I Want to Be Better at Reading or Math
When it comes to math these days, we tend to divide people into two groups: those who are good at math, and those who are bad at math. This divide is often accepted as just a fact of life—some people are naturally good at some things, and others aren’t set up to be good at them. People even now say that testing math or reading for some students is like testing a fish’s ability to climb a tree. Yet while it’s physically impossible for a fish to climb a tree, it isn’t impossible for you to master math, or reading, or any other academic subject, no matter how much it feels like it.
The reason a subject may not feel like it comes naturally to you the way it does to others is that you’ve developed a different set of core cognitive skills than they have. When these skills are weak, learning complex mathematical concepts feels like trying to play basketball while still getting the hang of dribbling a ball.
Critical Thinking for Success will identify these skills for you and train you in them, so that reading and math come more easily.
Root Causes of Struggles with Reading and Math
These are some of the core skills which need to be developed to set you up to do well in these subjects:
- Shape Recognition is how easily you recognize familiar symbols and use them to predict meaning. This is used both in math and in building higher reading speeds.
- Classification and Categorization is how you group objects and ideas to make them easier to manage.
- Analysis and Synthesis is how you break concepts and tasks into smaller pieces, evaluate those parts, and extract what you need to move forward.
- Motor Integration assists in learning how to plan your tasks in advance rather than rushing into them headfirst.
- Abstract Sequencing, or abstract logic, is your ability to imagine a step-by-step progression. This makes you better able to understand the logic behind processes, discover errors in planning, and predict outcomes, improving the effectiveness of your strategizing.
- Pattern Recognition, otherwise known as “rule induction,” is your ability to construct mental templates for information. When you remember patterns, you don’t have to individually process or memorize every piece of that pattern, and spend less mental effort. This makes it easier to process complex information.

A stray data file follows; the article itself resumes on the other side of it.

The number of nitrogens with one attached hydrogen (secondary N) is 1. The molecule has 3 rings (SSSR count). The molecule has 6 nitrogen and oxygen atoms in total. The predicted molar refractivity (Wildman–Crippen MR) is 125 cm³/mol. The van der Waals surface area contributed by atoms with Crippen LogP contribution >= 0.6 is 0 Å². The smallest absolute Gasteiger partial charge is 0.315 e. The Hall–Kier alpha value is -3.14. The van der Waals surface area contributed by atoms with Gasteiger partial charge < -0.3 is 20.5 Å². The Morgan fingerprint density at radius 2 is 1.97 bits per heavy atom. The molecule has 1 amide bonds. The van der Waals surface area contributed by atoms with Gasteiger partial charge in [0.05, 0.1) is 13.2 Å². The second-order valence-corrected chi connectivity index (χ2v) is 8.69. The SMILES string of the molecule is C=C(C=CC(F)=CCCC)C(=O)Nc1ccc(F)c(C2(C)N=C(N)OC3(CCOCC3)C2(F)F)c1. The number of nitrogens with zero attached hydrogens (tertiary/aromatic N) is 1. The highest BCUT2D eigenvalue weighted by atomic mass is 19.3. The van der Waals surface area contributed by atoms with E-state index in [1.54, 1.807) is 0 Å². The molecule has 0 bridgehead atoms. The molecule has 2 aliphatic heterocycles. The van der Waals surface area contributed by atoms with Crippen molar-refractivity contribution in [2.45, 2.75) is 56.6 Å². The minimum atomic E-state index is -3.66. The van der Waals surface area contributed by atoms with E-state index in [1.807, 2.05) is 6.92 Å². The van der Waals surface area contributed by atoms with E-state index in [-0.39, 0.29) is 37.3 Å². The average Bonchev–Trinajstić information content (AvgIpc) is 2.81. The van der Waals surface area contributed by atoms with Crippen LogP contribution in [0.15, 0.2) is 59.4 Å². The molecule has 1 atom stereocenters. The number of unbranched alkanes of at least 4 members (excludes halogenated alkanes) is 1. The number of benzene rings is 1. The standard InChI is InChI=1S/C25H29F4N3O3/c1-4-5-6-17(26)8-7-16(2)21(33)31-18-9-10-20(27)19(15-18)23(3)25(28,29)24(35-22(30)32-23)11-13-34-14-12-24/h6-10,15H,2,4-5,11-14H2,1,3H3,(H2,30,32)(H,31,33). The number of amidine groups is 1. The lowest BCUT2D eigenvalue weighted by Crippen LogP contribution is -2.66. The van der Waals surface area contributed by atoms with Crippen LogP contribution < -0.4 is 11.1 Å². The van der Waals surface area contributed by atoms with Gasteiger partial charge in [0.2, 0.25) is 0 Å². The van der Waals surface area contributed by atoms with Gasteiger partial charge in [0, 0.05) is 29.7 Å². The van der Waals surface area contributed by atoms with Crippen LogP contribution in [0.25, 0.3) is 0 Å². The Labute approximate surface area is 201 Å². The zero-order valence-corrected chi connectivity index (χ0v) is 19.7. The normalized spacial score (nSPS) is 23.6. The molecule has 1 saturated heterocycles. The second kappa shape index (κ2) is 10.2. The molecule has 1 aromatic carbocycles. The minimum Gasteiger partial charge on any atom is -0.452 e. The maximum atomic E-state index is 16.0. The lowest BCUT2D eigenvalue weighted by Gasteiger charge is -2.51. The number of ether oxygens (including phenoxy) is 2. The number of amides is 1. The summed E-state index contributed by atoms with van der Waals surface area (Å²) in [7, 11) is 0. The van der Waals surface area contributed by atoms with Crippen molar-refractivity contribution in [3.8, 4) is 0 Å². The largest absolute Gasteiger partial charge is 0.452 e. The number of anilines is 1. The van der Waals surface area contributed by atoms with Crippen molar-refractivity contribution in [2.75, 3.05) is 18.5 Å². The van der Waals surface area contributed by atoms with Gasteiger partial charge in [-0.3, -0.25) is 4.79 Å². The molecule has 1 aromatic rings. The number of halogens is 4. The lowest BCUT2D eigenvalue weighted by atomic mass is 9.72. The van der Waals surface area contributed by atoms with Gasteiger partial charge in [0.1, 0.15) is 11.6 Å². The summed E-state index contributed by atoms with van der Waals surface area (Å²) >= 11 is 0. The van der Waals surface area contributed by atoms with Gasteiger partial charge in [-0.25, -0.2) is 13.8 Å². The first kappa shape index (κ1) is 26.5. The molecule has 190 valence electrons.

- Short-Term Memory is your ability to simultaneously consider more small pieces of information at a given time. This helps you then put them together into a concept network that shows you the big picture, and you can better manage what gets transferred into medium-term or long-term memory and what gets discarded.
- Tracking is the ability of your eyes and brain to follow and interpret the flow of information from one source, start to finish, without deviating due to distractions.
Improving Your Reading and Math
Critical Thinking for Success will use a simple exam to test each of these skills and see which ones you excel at and which ones are holding you back. Once we’ve done that, we can hone in on those weaker skills and build a personalized training regimen around them for you.
This regimen includes daily puzzles and activities targeted to specific cognitive skills, as well as coaching sessions where we help you find new ways to tackle real-life challenges and push you to approach problems in different ways.
Together, we’ll build those core cognitive skills that then help you achieve greater reading speeds and comprehension, as well as understand math more intuitively. You’ll see that these subjects were never really out of your reach—you just hadn’t known where to start.